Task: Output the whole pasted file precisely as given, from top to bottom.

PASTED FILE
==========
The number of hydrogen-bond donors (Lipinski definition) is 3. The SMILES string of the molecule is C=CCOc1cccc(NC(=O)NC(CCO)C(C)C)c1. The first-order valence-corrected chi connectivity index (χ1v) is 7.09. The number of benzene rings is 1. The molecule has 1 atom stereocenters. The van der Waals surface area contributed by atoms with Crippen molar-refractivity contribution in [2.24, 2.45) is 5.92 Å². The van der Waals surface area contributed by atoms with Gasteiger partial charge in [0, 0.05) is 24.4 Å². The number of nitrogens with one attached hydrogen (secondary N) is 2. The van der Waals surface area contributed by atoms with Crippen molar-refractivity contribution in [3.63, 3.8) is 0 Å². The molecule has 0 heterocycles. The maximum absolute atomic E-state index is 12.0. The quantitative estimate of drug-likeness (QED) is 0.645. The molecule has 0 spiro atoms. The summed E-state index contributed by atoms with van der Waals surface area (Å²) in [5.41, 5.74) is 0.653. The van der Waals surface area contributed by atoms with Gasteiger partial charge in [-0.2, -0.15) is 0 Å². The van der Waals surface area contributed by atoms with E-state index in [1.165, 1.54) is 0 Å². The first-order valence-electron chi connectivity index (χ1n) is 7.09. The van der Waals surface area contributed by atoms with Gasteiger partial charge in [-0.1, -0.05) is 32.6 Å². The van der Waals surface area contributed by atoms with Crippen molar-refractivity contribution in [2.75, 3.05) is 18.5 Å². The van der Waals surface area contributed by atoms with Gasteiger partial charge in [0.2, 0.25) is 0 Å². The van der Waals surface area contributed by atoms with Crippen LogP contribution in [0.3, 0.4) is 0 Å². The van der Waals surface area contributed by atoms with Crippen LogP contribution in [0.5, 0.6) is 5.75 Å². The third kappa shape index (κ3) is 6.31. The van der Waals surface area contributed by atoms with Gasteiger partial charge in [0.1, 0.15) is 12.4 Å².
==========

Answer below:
The number of hydrogen-bond donors (Lipinski definition) is 3. The SMILES string of the molecule is C=CCOc1cccc(NC(=O)NC(CCO)C(C)C)c1. The first-order valence-corrected chi connectivity index (χ1v) is 7.09. The number of benzene rings is 1. The molecule has 1 atom stereocenters. The van der Waals surface area contributed by atoms with Crippen molar-refractivity contribution in [2.24, 2.45) is 5.92 Å². The van der Waals surface area contributed by atoms with Gasteiger partial charge in [0, 0.05) is 24.4 Å². The number of nitrogens with one attached hydrogen (secondary N) is 2. The van der Waals surface area contributed by atoms with Crippen molar-refractivity contribution in [3.63, 3.8) is 0 Å². The molecule has 0 heterocycles. The maximum absolute atomic E-state index is 12.0. The quantitative estimate of drug-likeness (QED) is 0.645. The molecule has 0 spiro atoms. The summed E-state index contributed by atoms with van der Waals surface area (Å²) in [5.41, 5.74) is 0.653. The van der Waals surface area contributed by atoms with Gasteiger partial charge in [-0.2, -0.15) is 0 Å². The van der Waals surface area contributed by atoms with E-state index in [1.165, 1.54) is 0 Å². The first-order valence-electron chi connectivity index (χ1n) is 7.09. The van der Waals surface area contributed by atoms with Gasteiger partial charge in [-0.1, -0.05) is 32.6 Å². The van der Waals surface area contributed by atoms with Crippen molar-refractivity contribution in [2.75, 3.05) is 18.5 Å². The van der Waals surface area contributed by atoms with Gasteiger partial charge in [0.2, 0.25) is 0 Å². The van der Waals surface area contributed by atoms with Crippen LogP contribution in [0.3, 0.4) is 0 Å². The van der Waals surface area contributed by atoms with Crippen LogP contribution in [0.5, 0.6) is 5.75 Å². The third kappa shape index (κ3) is 6.31. The van der Waals surface area contributed by atoms with Gasteiger partial charge in [0.1, 0.15) is 12.4 Å².